Sunday, 25 July 2010

Vatican cardinal says lack of shared communion his greatest regret

(c) Anli Serfontein 2009
Stuttgart, Germany, 22 July (ENI)--The recently retired senior Vatican official responsible for ecumenical affairs has said his biggest regret during his tenure in Rome is that he did not achieve an agreement on a common communion with Protestants.

"Today, there is a lot of convergence. So, we got closer to each other but we could not achieve the final breakthrough. I regret it very much but you cannot push the issue," said Cardinal Walter Kasper, who retired on 1 July as president of the Pontifical Council for Promoting Christian Unity.

"The main thing that I did not achieve is the sharing of Holy Communion," Kasper told ENInews in an interview in Stuttgart, while attending, as a special guest, the 20-27 July assembly of the Lutheran World Federation.

Kasper, now 77, became president of the Pontifical Council for Promoting Christian Unity in 2001; he had served the previous two years as its secretary. Originally from Germany, Kasper is a former professor of theology in Münster and Tübingen, and was bishop of Stuttgart from 1989 to 1999.

Soon after he became secretary of the Vatican's unity council, Kasper took part in the signing on 31 October 1999, Reformation Day, of the "Joint Declaration on the Doctrine of Justification" between the Roman Catholic Church and the LWF. This aimed to overcome condemnations, dating back to the 16th century, between the papacy and reformer Martin Luther and his followers.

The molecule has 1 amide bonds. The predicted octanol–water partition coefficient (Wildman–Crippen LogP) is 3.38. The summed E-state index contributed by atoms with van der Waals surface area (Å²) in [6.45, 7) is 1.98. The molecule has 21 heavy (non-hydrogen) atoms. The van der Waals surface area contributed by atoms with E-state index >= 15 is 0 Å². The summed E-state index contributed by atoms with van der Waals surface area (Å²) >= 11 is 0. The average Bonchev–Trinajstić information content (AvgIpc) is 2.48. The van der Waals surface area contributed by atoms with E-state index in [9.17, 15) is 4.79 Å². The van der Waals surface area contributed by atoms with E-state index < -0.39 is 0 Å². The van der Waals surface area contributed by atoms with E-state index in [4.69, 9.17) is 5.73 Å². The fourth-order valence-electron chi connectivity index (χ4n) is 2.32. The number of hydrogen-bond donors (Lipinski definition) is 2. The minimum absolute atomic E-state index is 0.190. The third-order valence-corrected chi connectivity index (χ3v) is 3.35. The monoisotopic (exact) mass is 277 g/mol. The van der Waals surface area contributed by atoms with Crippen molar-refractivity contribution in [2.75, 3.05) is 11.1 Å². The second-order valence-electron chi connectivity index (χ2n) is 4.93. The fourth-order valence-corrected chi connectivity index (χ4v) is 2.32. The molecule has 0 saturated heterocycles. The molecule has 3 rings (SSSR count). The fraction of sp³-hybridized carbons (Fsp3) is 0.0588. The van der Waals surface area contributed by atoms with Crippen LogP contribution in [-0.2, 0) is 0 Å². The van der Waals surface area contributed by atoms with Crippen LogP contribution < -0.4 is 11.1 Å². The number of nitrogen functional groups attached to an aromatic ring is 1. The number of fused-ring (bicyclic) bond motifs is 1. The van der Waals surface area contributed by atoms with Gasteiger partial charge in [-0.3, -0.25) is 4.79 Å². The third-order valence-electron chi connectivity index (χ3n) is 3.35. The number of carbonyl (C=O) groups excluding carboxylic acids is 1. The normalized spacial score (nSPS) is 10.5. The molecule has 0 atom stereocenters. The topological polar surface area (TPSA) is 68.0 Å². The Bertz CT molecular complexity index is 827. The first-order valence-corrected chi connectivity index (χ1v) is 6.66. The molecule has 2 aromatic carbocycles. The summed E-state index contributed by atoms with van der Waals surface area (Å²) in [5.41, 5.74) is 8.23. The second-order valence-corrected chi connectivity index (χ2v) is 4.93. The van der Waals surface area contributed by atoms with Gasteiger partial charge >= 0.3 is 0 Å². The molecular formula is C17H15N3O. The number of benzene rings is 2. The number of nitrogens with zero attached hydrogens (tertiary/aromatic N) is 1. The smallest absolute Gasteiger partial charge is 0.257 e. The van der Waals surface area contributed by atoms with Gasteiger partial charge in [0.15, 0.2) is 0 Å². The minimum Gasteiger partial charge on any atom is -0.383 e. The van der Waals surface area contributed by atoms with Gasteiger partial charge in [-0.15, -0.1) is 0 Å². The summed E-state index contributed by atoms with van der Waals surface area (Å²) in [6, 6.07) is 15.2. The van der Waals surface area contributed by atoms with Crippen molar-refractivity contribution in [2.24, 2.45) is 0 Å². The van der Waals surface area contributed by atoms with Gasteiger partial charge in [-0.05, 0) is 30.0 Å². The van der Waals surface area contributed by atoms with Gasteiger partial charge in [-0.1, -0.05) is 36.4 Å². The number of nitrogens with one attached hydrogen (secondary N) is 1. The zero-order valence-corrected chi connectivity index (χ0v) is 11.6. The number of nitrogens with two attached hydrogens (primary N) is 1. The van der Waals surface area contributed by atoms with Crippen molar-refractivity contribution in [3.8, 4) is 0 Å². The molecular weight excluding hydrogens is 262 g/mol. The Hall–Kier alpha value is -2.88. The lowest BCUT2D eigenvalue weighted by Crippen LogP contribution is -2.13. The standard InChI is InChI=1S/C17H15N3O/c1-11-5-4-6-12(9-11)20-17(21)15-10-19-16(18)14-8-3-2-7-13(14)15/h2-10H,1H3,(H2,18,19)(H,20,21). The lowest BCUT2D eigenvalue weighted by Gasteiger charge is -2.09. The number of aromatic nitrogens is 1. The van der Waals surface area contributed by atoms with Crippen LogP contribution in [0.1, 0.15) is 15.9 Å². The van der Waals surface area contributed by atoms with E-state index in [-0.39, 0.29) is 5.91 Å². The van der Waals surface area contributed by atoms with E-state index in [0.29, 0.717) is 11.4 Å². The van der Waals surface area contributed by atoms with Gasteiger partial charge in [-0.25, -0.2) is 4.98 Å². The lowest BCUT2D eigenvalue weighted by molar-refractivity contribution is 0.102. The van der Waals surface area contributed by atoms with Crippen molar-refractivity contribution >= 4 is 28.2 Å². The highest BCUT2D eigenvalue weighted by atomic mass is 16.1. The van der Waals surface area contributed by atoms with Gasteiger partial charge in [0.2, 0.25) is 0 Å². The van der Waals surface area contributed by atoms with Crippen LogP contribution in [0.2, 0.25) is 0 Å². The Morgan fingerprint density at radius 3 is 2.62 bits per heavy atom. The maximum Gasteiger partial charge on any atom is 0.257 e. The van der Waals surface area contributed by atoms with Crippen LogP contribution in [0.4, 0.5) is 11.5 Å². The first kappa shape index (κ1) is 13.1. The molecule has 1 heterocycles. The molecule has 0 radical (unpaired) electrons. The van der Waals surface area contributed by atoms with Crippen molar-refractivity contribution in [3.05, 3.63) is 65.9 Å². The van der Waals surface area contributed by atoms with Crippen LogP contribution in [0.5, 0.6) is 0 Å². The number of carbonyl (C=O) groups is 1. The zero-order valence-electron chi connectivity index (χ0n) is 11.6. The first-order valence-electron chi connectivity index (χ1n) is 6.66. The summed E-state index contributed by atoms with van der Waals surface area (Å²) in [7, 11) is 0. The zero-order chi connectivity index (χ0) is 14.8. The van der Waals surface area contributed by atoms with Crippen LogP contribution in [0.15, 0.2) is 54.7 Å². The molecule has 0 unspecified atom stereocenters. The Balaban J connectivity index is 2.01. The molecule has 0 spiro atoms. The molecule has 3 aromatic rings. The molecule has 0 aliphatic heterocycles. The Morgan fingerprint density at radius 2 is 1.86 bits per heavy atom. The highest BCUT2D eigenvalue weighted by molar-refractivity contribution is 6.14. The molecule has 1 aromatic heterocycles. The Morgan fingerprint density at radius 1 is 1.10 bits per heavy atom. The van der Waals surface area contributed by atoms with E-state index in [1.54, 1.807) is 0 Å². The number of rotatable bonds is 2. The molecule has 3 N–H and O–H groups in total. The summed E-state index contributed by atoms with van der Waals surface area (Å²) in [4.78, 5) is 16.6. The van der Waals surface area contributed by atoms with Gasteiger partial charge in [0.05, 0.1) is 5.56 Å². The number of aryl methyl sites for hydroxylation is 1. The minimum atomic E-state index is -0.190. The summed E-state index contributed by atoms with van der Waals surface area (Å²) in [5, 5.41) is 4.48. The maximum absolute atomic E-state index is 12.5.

However, sharing in the Eucharist, or Holy Communion, the central Christian sacrament that commemorates Jesus' last meal with his disciples, remains a point of contention. Catholic teaching prevents Protestants in most situations receiving communion from Catholic priests, and says Catholics should not receive communion in Protestant churches.

"Of course, I regret it very much because I know the concrete problems in families, and between good friends and partners," said Kasper. "I know what these problems are but I cannot jump over the whole existing doctrine. It is a problem that still exists but I think we also achieved some things. Maybe not consensus but convergence."

Kasper's words echoed those of LWF president Mark S. Hanson from the United States, who earlier in the day told a media conference that the Lutheran commitment to ecumenism will not end until Lutherans can share the Eucharist with other churches.